If this is your sleep language, Dr. Harris suggests starting a pre-bed wind-down routine somewhere between 30 minutes and an hour before you plan to go to bed in order to give yourself plenty of time to switch gears. As part of that ritual, include activities that will help you to quiet a racing mind and shift into a calmer state of being, like practicing a sleep meditation or even singing your worries to the tune of, "Happy Birthday" (one of Dr. Harris's personal favorite sleep tips). And aim to avoid potentially stress-inducing activities like working from your bed and doomscrolling social media and the news.
If you find that you often wake up in the middle of the night and can't fall back asleep, your best bet is to get out of bed, go to a different room, and do a quiet activity (like reading), until you start to feel drowsy enough to get back to sleep.
2. The "Gifted" sleeper
As the name implies, this type of sleeper is very good at sleeping (perhaps, too good). They can fall asleep pretty much anywhere and at any time, no matter the light, noise, or comfort level of their surroundings. And as a result, they're typically a very good napper, too.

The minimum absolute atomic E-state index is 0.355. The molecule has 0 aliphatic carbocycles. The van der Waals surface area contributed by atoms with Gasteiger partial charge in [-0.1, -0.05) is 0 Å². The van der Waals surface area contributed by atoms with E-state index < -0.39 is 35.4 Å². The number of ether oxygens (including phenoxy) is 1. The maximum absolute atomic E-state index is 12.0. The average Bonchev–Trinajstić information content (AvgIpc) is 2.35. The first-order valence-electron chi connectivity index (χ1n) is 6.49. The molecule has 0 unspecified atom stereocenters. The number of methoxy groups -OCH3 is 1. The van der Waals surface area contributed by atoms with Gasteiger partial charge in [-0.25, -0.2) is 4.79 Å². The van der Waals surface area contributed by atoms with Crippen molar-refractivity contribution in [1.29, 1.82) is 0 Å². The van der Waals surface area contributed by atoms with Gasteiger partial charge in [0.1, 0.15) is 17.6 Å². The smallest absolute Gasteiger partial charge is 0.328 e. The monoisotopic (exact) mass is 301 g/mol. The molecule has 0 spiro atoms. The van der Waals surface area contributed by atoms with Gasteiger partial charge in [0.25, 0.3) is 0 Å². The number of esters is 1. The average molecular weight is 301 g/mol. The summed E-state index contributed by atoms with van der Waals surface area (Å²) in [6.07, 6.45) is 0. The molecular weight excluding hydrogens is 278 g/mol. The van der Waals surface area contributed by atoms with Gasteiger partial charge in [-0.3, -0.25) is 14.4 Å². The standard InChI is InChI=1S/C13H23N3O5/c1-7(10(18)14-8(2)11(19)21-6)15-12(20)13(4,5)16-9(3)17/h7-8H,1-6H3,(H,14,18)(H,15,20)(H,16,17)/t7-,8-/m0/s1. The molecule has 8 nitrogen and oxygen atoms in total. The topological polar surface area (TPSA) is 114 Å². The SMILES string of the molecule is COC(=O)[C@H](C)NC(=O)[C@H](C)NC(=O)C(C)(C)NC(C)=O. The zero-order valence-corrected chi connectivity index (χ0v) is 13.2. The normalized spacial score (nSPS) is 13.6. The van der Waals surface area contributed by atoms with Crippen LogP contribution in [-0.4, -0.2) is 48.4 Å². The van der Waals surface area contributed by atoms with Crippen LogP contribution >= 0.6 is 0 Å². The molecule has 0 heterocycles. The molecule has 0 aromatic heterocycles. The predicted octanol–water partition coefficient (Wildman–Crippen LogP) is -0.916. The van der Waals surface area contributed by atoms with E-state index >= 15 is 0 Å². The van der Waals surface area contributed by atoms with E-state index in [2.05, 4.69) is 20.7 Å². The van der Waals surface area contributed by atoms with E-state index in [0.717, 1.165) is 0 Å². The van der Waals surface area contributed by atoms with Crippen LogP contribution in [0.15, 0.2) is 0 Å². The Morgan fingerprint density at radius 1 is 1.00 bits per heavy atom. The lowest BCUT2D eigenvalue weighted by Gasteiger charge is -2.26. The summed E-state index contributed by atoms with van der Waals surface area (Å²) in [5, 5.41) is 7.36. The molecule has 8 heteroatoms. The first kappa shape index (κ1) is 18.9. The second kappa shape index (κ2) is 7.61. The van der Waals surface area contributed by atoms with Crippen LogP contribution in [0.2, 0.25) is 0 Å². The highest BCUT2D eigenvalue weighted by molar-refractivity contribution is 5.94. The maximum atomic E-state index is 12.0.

That ability to drop into sleep at a moment's notice, however, can actually speak to an underlying sleep issue. (Remember the too good part?) "If you're a gifted sleeper who has no problems throughout the day, that's totally fine," says Dr. Harris. "But if you're excessively sleepy and falling asleep anywhere and everywhere, I would argue that you may actually need to see a sleep doctor because you're likely at high risk of a car accident [if you drive], and you may have an undiagnosed sleep disorder or medication issue that could cause more problems in the long run."
If you speak this sleep language, consider if you just aren't spending enough time in bed. Falling asleep super quickly, in fewer than five minutes, may just be a sign of sleep deprivation, according to Dr. Harris. But, if you're getting plenty of sleep each night (the recommended seven hours or greater), and you still feel as if you could fall asleep at any point throughout the day, then Dr. Harries recommends seeing a sleep doctor, as the quality of sleep you're getting is likely lacking.
3. The "Routine Perfectionist" sleeper
This sleeper is the one who feels the need to abide by a strict sleep schedule and precise pre-bed routine...sometimes, to a fault. They may feel anxious or stressed about not getting enough or good-quality sleep if the conditions around their sleep or bed setup don't exactly match their ideal. And as a result, they tend to face the most difficulty sleeping when traveling or otherwise sleeping away from home.